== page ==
Millionaire landlord Steven Croman, under investigation from state regulators for alleged tenant harassment, is facing new allegations that he refused to renew leases at a Lower East Side building that is under a partial vacate order.
The lawsuit, filed Aug. 6 in Manhattan Supreme Court by tenants at 309 East 8th Street, also alleges that Croman is using former police officer Anthony Falconite to intimidate rent stabilized tenants into leaving the building. Croman bought the 17-unit, six-story property after a foreclosure auction in 2012.
“Since the Cromans have bought the building there has been a concerted effort to remove the rent stabilized tenants from the building,” said attorney Robin LoGuidice, who represents the tenants.
The plaintiffs, Shawn Dahl and James Peterson, claim that the landlord has engaged in a “campaign of harassment, abuse and neglect” since taking over the property in December 2012. PropertyShark records show that the building was acquired for $3.5 million in October 2012.
The suit claims the public areas of the prewar tenement are covered with trash and rodents. Drunks and homeless people have regular access to the building and the front door does not lock, according to the complaint.
The building has falling bricks, exposed electrical cables, extensive flooding and ceiling collapses, according to the suit.
The Department of Buildings issued a partial vacate order in April in connection with renovations at the building, the suit claims.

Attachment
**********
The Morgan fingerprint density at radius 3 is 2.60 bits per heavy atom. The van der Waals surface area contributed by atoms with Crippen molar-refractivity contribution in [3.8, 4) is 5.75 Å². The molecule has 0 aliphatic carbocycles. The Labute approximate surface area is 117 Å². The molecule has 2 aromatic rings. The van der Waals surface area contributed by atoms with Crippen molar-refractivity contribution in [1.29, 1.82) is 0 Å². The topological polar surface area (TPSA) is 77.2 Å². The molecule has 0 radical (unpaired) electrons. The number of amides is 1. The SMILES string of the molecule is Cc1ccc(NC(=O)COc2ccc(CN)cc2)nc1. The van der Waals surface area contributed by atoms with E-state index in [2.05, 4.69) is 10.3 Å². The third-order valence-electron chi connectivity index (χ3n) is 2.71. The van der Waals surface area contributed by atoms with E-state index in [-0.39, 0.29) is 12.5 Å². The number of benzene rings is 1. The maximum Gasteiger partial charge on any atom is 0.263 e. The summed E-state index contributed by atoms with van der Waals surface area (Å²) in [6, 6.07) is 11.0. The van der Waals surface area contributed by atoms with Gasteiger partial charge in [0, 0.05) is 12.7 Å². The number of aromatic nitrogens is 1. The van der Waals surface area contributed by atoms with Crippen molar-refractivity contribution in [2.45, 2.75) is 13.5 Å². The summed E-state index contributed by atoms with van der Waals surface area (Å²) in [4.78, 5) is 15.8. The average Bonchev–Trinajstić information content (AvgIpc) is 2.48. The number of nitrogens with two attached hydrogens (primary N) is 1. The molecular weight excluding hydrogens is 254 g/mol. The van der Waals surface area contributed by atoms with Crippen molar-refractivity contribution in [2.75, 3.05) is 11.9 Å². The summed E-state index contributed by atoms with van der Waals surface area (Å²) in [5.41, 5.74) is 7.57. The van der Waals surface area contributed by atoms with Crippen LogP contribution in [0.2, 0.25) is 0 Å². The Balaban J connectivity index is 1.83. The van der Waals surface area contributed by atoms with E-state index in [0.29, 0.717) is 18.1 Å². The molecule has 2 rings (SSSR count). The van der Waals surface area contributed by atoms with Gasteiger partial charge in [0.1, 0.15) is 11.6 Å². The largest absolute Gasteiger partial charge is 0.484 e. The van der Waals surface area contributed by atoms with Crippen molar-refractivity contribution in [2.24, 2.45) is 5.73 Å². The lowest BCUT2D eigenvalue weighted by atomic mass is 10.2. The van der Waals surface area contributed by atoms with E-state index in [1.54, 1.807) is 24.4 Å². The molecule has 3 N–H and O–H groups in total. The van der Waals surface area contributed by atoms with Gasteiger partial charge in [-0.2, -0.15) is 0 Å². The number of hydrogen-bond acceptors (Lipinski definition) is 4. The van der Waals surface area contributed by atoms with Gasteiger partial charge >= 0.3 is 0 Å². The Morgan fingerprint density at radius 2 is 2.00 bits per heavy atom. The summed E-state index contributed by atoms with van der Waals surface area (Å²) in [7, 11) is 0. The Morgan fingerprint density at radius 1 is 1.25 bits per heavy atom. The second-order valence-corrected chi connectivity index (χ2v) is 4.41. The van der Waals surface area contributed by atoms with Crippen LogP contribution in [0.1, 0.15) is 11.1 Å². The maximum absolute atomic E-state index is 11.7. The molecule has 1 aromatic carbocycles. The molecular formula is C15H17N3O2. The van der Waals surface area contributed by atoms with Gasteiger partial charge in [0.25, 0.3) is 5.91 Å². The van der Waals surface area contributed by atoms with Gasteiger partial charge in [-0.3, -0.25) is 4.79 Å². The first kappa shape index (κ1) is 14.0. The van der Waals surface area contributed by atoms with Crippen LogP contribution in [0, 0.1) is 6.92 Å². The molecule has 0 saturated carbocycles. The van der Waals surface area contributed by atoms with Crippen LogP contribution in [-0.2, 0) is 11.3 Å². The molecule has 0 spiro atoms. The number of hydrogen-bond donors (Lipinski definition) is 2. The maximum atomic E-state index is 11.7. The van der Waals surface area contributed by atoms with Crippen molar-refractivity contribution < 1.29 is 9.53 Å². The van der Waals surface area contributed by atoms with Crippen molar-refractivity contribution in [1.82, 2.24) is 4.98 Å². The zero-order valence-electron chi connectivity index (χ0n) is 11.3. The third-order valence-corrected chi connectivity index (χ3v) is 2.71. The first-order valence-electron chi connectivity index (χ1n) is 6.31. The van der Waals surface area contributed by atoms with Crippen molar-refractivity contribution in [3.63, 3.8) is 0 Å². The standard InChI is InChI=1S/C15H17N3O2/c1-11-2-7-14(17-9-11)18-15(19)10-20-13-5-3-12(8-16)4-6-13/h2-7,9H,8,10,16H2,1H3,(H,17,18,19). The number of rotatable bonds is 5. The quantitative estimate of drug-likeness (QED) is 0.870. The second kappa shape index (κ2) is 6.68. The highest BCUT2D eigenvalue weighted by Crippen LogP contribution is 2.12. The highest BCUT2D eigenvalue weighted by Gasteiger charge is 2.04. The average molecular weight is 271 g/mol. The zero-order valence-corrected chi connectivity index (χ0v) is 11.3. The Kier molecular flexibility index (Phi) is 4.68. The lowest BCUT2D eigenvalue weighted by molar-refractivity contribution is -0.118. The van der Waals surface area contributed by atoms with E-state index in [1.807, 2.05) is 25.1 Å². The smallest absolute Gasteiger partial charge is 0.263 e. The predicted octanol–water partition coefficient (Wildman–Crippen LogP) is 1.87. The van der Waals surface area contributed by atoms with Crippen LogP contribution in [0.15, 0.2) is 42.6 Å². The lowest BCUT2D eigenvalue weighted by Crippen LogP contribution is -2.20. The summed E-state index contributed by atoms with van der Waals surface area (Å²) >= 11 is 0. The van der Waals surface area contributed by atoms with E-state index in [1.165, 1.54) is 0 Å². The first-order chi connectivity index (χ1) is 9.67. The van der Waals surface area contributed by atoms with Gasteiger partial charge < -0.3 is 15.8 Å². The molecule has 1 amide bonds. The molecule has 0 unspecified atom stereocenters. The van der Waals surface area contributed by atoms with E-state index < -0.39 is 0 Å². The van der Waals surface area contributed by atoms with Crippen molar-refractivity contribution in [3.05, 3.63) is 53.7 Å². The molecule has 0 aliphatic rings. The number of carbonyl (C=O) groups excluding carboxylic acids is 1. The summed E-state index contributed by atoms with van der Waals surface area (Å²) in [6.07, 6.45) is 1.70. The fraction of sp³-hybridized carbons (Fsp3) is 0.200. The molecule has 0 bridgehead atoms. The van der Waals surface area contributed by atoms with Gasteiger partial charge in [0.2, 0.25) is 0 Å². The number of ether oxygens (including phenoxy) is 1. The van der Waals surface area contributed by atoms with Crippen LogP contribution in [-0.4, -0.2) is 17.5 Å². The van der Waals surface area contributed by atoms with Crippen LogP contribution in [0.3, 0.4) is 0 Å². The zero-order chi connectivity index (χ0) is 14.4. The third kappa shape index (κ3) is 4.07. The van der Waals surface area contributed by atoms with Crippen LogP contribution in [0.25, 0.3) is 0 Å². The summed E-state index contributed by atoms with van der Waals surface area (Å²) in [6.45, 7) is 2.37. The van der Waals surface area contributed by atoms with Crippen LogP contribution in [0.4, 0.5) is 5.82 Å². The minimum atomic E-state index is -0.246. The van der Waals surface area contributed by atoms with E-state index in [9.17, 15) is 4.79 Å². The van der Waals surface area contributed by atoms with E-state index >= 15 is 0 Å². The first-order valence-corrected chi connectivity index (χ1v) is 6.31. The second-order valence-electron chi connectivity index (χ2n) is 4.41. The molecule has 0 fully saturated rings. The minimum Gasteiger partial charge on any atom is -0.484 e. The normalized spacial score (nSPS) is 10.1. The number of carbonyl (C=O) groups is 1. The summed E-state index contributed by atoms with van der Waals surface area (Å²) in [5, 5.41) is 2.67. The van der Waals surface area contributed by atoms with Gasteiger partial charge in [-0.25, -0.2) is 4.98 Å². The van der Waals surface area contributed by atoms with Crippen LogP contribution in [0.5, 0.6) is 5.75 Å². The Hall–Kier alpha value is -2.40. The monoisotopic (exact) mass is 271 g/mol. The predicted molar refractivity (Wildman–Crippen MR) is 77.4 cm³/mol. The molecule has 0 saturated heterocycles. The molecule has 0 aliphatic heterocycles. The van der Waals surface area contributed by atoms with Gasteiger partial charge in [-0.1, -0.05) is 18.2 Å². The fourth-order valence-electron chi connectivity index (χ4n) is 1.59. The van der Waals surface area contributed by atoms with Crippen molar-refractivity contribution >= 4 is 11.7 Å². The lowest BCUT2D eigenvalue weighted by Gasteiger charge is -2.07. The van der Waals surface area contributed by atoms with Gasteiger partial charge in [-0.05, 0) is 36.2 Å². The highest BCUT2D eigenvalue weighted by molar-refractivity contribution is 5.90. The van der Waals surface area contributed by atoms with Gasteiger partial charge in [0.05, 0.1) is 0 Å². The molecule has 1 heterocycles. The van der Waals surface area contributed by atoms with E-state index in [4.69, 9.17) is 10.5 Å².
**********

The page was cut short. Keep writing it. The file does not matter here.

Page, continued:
DOB records obtained by The Real Deal show a partial vacate order on April 9. The order indicates that the building has a “cellar bearing wall crack at various locations,” missing bricks and “bulging and leaning on gas pipes.” A DOB spokesman confirmed that a $1,000 fine is outstanding in relation to the vacate order.
The tenant’s suit claims that Falconite repeatedly approached the tenants, claiming to be either a contractor or a private detective, demanding access to their apartments. The two tenants are not related.
Attorney General Eric Schneiderman is investigating Croman, who owns rental buildings across the city, for an alleged pattern of harassing tenants. The AG issued a cease and desist order against Falconite, who was allegedly used by the landlord to intimidate tenants.
“When we took over the property there were nearly 150 violations associated with prior ownership,” a spokesperson for Croman told TRD. “Since that time we have made significant renovations and improvements, having removed nearly 90 percent of the violations on the first inspection and the remaining violations being removed shortly thereafter. All of these improvements were made without added capital costs to tenants. We are confident that once we have our day in court this matter will be resolved in our favor.”
Falconite did not return calls seeking comment. Officials at the AG’s office did not return calls.